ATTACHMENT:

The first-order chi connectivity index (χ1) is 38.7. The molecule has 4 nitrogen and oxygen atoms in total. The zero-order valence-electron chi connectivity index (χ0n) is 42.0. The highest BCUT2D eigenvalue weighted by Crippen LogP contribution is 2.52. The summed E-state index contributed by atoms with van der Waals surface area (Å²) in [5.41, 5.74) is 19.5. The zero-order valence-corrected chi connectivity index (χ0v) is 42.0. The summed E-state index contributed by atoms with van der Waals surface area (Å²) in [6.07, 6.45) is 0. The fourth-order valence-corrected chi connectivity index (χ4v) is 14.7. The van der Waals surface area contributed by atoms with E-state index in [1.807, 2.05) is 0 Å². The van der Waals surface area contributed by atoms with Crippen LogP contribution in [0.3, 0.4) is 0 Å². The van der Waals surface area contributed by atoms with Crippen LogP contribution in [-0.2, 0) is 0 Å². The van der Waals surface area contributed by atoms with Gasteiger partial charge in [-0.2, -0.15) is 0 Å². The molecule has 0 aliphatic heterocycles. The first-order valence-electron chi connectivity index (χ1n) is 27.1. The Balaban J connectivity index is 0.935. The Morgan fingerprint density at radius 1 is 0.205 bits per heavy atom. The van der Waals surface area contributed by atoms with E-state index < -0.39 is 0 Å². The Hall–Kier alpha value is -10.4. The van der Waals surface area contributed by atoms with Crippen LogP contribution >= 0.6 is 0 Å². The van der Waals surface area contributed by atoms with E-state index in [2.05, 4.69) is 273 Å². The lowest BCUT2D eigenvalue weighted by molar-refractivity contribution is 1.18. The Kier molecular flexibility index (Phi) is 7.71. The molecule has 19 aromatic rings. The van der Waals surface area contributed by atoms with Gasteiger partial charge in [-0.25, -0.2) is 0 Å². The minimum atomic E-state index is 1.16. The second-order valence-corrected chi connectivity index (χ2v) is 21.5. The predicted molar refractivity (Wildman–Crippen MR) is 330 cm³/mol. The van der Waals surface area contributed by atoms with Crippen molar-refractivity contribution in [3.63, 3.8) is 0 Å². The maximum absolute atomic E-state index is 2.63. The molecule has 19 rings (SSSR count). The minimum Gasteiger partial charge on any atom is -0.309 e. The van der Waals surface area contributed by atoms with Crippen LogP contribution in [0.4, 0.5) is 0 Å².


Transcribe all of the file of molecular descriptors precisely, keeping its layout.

The first-order chi connectivity index (χ1) is 38.7. The molecule has 4 nitrogen and oxygen atoms in total. The zero-order valence-electron chi connectivity index (χ0n) is 42.0. The highest BCUT2D eigenvalue weighted by Crippen LogP contribution is 2.52. The summed E-state index contributed by atoms with van der Waals surface area (Å²) in [5.41, 5.74) is 19.5. The zero-order valence-corrected chi connectivity index (χ0v) is 42.0. The summed E-state index contributed by atoms with van der Waals surface area (Å²) in [6.07, 6.45) is 0. The fourth-order valence-corrected chi connectivity index (χ4v) is 14.7. The van der Waals surface area contributed by atoms with E-state index in [1.807, 2.05) is 0 Å². The van der Waals surface area contributed by atoms with Crippen LogP contribution in [0.3, 0.4) is 0 Å². The van der Waals surface area contributed by atoms with Crippen LogP contribution in [-0.2, 0) is 0 Å². The van der Waals surface area contributed by atoms with Gasteiger partial charge in [-0.2, -0.15) is 0 Å². The molecule has 0 aliphatic heterocycles. The first-order valence-electron chi connectivity index (χ1n) is 27.1. The Balaban J connectivity index is 0.935. The Morgan fingerprint density at radius 1 is 0.205 bits per heavy atom. The van der Waals surface area contributed by atoms with E-state index < -0.39 is 0 Å². The Hall–Kier alpha value is -10.4. The van der Waals surface area contributed by atoms with Crippen LogP contribution >= 0.6 is 0 Å². The van der Waals surface area contributed by atoms with E-state index in [2.05, 4.69) is 273 Å². The lowest BCUT2D eigenvalue weighted by molar-refractivity contribution is 1.18. The Kier molecular flexibility index (Phi) is 7.71. The molecule has 19 aromatic rings. The van der Waals surface area contributed by atoms with Gasteiger partial charge in [-0.25, -0.2) is 0 Å². The minimum atomic E-state index is 1.16. The second-order valence-corrected chi connectivity index (χ2v) is 21.5. The predicted molar refractivity (Wildman–Crippen MR) is 330 cm³/mol. The van der Waals surface area contributed by atoms with Crippen molar-refractivity contribution in [3.63, 3.8) is 0 Å². The maximum absolute atomic E-state index is 2.63. The molecule has 19 rings (SSSR count). The minimum Gasteiger partial charge on any atom is -0.309 e. The van der Waals surface area contributed by atoms with Crippen LogP contribution in [0.4, 0.5) is 0 Å².